JACKSONVILLE, Fla. – A man walked into a Costco in Florida and left with 100 generators, all of which are heading to The Bahamas.
His receipt read $49,285.70 and most of that came from paying $450 a pop for 100 generators. Peas, beans, coffee, salt, pepper and other essentials made up the rest of his mega purchase from a Costco in Jacksonville, Florida, on Wednesday.
All of it is going to those in need on the hard-hit islands of Grand Bahama and Abaco, he said.
"About 100 generators and a truck load of food and chainsaws are all going over by boat on Thursday to Marsh Harbour in The Bahamas. It's terrible and I'm sure you've seen the photos," a farmer from Jacksonville told CNN on Wednesday.
The man wishes not to be named. He said he doesn't want the attention and would rather that people focus on helping those affected by Hurricane Dorian in the Bahamas.
"It's important that we help each other out. It's better than just sitting there," he said. "You see a need and you fill it."
The world knows about this man's good deed because someone else was at that Costco buying a generator, as his was going out. He overheard someone talking about what the farmer just did.
"I had to go up there to him and say, 'Thank you for doing this,'" Alec Sprague said. "I am so glad to see someone doing this."
Sprague snapped a photo of the anonymous donor from behind and also shared an image of the many generators he purchased.
Getting the generators, food and other supplies to the Bahamas from Jacksonville is going to be a journey.
Trucks will drive the supplies to Stuart, Florida, about 250 miles south. The farmer said he has a storage facility set up there so the items could then be transported to the Bahamas by boat.
That's where a local Bahamian and a longtime friend of the farmer's comes in. Errol Thurston is a boat captain who runs a guide service in Marsh Harbour, a town in the Abaco Islands, Bahamas. The pair have been good friends since the early 2000s, when they met in the Bahamas.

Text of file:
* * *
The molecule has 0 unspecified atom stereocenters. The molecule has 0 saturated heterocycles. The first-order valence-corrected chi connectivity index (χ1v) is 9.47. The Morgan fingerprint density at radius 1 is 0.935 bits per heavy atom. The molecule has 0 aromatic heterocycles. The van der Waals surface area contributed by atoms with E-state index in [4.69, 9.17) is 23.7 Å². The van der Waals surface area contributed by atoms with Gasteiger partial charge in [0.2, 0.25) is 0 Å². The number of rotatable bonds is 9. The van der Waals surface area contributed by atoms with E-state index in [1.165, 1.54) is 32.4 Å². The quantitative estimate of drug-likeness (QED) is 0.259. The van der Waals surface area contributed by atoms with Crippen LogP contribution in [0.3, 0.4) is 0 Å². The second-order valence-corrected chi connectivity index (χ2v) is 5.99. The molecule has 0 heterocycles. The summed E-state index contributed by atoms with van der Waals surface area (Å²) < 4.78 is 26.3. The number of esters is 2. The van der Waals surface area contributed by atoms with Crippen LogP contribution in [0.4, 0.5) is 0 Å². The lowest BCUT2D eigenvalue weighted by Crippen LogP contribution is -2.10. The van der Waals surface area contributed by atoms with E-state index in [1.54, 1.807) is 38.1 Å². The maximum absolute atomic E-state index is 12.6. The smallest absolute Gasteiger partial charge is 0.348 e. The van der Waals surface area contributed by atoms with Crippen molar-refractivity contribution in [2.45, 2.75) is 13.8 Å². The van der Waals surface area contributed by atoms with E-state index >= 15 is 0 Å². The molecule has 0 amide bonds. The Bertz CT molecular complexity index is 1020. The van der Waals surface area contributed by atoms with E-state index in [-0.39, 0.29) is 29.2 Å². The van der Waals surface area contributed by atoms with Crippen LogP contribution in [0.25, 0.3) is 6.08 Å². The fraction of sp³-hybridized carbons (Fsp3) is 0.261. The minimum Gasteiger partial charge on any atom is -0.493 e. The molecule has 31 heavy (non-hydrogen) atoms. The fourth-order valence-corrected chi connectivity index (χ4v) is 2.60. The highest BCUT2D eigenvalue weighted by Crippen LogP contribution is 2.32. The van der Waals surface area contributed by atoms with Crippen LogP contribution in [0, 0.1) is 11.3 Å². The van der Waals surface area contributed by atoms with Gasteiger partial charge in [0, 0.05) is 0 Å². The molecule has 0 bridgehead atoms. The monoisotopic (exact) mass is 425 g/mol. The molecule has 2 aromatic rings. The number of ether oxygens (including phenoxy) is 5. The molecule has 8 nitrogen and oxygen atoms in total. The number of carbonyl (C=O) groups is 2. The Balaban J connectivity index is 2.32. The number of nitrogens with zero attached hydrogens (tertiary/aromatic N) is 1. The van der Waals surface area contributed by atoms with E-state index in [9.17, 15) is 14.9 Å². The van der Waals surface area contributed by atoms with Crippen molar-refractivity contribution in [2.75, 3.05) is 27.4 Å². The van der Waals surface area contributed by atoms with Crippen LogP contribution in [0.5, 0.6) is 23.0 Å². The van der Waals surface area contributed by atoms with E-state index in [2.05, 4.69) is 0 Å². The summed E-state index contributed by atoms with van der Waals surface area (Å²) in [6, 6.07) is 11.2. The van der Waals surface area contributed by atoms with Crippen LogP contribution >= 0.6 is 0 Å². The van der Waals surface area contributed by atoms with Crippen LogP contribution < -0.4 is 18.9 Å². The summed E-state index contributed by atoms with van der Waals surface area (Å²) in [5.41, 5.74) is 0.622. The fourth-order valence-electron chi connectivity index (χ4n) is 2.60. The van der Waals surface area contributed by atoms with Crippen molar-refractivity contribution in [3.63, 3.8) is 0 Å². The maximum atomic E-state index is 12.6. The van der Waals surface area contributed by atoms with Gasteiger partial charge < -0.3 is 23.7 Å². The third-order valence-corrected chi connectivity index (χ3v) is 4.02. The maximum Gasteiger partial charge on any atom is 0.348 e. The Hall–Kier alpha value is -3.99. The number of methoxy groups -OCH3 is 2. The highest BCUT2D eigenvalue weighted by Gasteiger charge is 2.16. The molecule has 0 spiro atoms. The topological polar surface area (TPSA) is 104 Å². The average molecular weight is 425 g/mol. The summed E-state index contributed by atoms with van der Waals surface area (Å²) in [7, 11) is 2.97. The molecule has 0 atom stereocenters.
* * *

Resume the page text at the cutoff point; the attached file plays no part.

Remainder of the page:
Thurston's hometown was devastated by Hurricane Dorian, which crossed the island as a Category 5 storm this week.
He left the island to take a client's boat to safety in Florida days before the storm. He's with his wife, Mercedes, who lives and works in Florida as a dean at a high school.
Thurston has a network of friends and fellow boaters he's using as connections to help and get the supplies back home to the Bahamas.
"We are trying to book a slot on a container ship that regularly services the Abacos and Grand Bahama," Thurston told CNN. "The guys are doing everything in their power to get us in a slot there. They know the desperation the people really need these items."
If the wait for a container ship is too long, Thurston says his plan B will involve a lot of boats and a lot of planes.
"We have a lot of guys with planes to take it over. There are hundreds of local captains with boats who are ready on standby to take the generators and chainsaws by boat," he said.
The planes will start carrying tarps, food, water, medicine and other necessities by air. The boats will carry the heavier items, like generators, he said.
Thurston has been collecting necessities from across Florida, from food and water to medicine and clothes. The top priority is getting food and water in as soon as possible. Boat shops and other local businesses are serving as the dozen or so drop-off points for people to donate items, he said.
Getting the supplies to the islands will be a challenge, as the oceans are still rough and there's plenty of debris out there, Thurston said.
Thurston's wife has been integral in helping to plan all this. She's a Florida native who calls Abaco home as well.
"Abaco is my husband's home and it's my home, too. So we're heartbroken," Mercedes Thurston said.
"They are the strongest people I've ever met in my life. They have the biggest hearts," she said. "I feel like it's our duty to step up and help them get back on their feet they will rebuild."